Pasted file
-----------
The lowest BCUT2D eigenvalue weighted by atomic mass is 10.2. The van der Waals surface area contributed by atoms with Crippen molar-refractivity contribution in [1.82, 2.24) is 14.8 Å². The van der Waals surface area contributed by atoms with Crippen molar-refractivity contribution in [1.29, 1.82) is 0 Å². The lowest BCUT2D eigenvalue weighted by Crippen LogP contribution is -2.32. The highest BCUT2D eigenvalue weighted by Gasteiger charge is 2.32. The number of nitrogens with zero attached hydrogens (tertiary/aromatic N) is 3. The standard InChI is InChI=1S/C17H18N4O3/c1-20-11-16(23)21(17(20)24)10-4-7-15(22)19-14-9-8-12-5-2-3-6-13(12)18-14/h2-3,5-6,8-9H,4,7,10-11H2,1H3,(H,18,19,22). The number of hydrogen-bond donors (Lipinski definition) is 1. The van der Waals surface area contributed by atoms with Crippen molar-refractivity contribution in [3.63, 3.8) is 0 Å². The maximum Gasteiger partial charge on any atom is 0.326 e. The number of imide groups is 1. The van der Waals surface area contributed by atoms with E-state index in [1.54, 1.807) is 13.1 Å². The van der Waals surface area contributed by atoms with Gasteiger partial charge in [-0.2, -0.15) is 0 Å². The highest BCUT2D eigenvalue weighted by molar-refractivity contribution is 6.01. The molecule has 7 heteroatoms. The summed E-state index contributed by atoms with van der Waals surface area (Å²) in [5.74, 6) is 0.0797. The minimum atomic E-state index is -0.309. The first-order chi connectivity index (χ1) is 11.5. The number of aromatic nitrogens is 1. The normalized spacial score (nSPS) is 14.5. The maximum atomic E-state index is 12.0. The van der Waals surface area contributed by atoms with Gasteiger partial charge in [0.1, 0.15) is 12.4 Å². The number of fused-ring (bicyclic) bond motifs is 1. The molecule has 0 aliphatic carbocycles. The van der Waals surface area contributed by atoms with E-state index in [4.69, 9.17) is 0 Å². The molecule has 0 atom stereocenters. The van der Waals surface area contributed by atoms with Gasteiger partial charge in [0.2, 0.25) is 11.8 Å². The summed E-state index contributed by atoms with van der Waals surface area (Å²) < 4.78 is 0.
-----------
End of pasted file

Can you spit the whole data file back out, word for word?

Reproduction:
The lowest BCUT2D eigenvalue weighted by atomic mass is 10.2. The van der Waals surface area contributed by atoms with Crippen molar-refractivity contribution in [1.82, 2.24) is 14.8 Å². The van der Waals surface area contributed by atoms with Crippen molar-refractivity contribution in [1.29, 1.82) is 0 Å². The lowest BCUT2D eigenvalue weighted by Crippen LogP contribution is -2.32. The highest BCUT2D eigenvalue weighted by Gasteiger charge is 2.32. The number of nitrogens with zero attached hydrogens (tertiary/aromatic N) is 3. The standard InChI is InChI=1S/C17H18N4O3/c1-20-11-16(23)21(17(20)24)10-4-7-15(22)19-14-9-8-12-5-2-3-6-13(12)18-14/h2-3,5-6,8-9H,4,7,10-11H2,1H3,(H,18,19,22). The number of hydrogen-bond donors (Lipinski definition) is 1. The van der Waals surface area contributed by atoms with Crippen molar-refractivity contribution in [3.63, 3.8) is 0 Å². The maximum Gasteiger partial charge on any atom is 0.326 e. The number of imide groups is 1. The van der Waals surface area contributed by atoms with E-state index in [1.54, 1.807) is 13.1 Å². The van der Waals surface area contributed by atoms with Gasteiger partial charge in [-0.2, -0.15) is 0 Å². The highest BCUT2D eigenvalue weighted by molar-refractivity contribution is 6.01. The molecule has 7 heteroatoms. The summed E-state index contributed by atoms with van der Waals surface area (Å²) in [5.74, 6) is 0.0797. The minimum atomic E-state index is -0.309. The first-order chi connectivity index (χ1) is 11.5. The number of aromatic nitrogens is 1. The normalized spacial score (nSPS) is 14.5. The maximum atomic E-state index is 12.0. The van der Waals surface area contributed by atoms with Gasteiger partial charge in [0.1, 0.15) is 12.4 Å². The number of fused-ring (bicyclic) bond motifs is 1. The molecule has 0 aliphatic carbocycles. The van der Waals surface area contributed by atoms with E-state index in [4.69, 9.17) is 0 Å². The molecule has 0 atom stereocenters. The van der Waals surface area contributed by atoms with Gasteiger partial charge in [0.2, 0.25) is 11.8 Å². The summed E-state index contributed by atoms with van der Waals surface area (Å²) < 4.78 is 0.